June 28, 2012
MRI Video Reveals Inside View Of Childbirth
Connie K. Ho for redOrbit.com — Your Universe Online
Shouts of pain are heard in the room. Beads of sweat are seen dripping down the mother´s face. These are just a few of the details that can be taken from a birthing scene. In moving one step further to reveal what childbirth looks like not only from the outside but also from the inside a mother´s womb, researchers recently released a Magnetic Resonance Imaging (MRI) video of a woman giving birth; the clip allows people the opportunity to better understand what childbirth looks like from the interior.
According to CBS News, the MRI took multiple images of the same body part and these images were then stitched together to create a 30-second cinematic clip. The film was created by German scientists at the Charite University Hospital in Berlin to demonstrate the interior of the birthing process. While images of the birth and the study were published in the November 2011 issue of the American Journal of Obstetrics & Gynecology, but the real-time, detailed video of the birth was only recently released.
“This observational study shows, for the first time, that birth can be analyzed with real-time MRI. MRI technology allows assessment of maternal and fetal anatomy during labor and delivery,” wrote the authors in the report.
The video shows where the fetus´ is located in regards to the pelvis. Viewers can also catch a glimpse of the mother´s final push to move the baby out. Researchers believe that the video will help scientists better understand the travel pathway of the infant through the birth canal. Doctors can also learn how to better deliver and manage labor. In particular instances like cesarean deliveries, MRI videos such as these can alert the physician to any changes that need to be made.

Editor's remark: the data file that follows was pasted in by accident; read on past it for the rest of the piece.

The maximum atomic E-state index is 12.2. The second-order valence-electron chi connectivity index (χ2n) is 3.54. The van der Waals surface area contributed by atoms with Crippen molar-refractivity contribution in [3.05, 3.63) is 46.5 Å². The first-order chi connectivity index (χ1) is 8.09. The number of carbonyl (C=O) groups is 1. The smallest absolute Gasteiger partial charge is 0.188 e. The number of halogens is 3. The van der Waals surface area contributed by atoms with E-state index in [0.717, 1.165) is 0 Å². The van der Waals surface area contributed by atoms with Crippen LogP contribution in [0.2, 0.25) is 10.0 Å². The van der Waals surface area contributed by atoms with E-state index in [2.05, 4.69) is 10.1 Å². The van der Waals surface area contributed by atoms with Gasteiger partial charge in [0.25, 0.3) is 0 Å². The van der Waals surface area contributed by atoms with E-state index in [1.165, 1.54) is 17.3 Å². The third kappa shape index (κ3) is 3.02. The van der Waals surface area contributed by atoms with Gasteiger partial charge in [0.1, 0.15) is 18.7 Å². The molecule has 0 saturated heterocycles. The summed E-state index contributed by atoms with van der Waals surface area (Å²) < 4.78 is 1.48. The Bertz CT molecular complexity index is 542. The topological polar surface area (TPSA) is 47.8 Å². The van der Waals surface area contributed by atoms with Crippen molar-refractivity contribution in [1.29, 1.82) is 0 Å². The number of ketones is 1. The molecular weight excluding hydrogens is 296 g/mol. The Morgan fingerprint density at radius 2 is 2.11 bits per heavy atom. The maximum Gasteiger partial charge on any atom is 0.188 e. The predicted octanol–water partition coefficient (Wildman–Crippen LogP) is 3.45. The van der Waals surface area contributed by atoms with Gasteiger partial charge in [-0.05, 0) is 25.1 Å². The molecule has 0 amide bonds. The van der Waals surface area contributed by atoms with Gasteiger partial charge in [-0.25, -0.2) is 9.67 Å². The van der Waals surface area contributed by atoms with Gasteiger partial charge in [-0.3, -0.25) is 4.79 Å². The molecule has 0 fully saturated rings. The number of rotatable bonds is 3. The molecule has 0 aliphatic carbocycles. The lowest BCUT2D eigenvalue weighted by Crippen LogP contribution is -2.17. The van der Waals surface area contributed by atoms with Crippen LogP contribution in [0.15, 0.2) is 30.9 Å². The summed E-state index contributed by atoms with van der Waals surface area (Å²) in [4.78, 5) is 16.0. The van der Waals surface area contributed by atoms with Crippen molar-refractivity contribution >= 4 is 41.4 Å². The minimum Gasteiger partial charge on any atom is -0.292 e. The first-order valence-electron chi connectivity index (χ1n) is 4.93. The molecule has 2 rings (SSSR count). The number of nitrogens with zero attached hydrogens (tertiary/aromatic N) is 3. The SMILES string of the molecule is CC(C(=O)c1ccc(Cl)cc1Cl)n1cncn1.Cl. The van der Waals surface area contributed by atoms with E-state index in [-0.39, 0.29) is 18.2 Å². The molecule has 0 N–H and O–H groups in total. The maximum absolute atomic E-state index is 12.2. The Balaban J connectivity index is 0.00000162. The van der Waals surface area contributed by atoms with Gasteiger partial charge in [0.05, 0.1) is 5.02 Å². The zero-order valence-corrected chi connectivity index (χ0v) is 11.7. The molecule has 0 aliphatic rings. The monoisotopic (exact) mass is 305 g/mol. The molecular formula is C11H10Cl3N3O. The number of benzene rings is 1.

"For the vast majority of women, letting nature take its course is a pretty good way to give birth," Dr. Marjorie Greenfield, division chief of general obstetrics and gynecology at University Hospitals Case Medical Center in Cleveland, told ABC News. "But it's interesting to find ways to understand it better. And if this helps us learn ways to avoid Cesarean section and have babies come out vaginally, there could be some benefit."
However, the authors note certain limitations to the study and the new technology.
“The mechanical factors that influence the progress of labor are of interest to obstetricians, but they are often difficult to investigate. For many years, digital examination was the only method that was used during labor to provide information about the mother's bony pelvis and soft tissue and the fetus. This method has the disadvantage that only limited areas of the fetus and birth canal can be assessed,” noted the authors in the report.
In future research, investigators hope to be able to visualize the first stage of labor by MRI.
“Future studies might also provide a basis for virtual reality computer programs to teach health care personnel in training,” concluded the authors in the paper.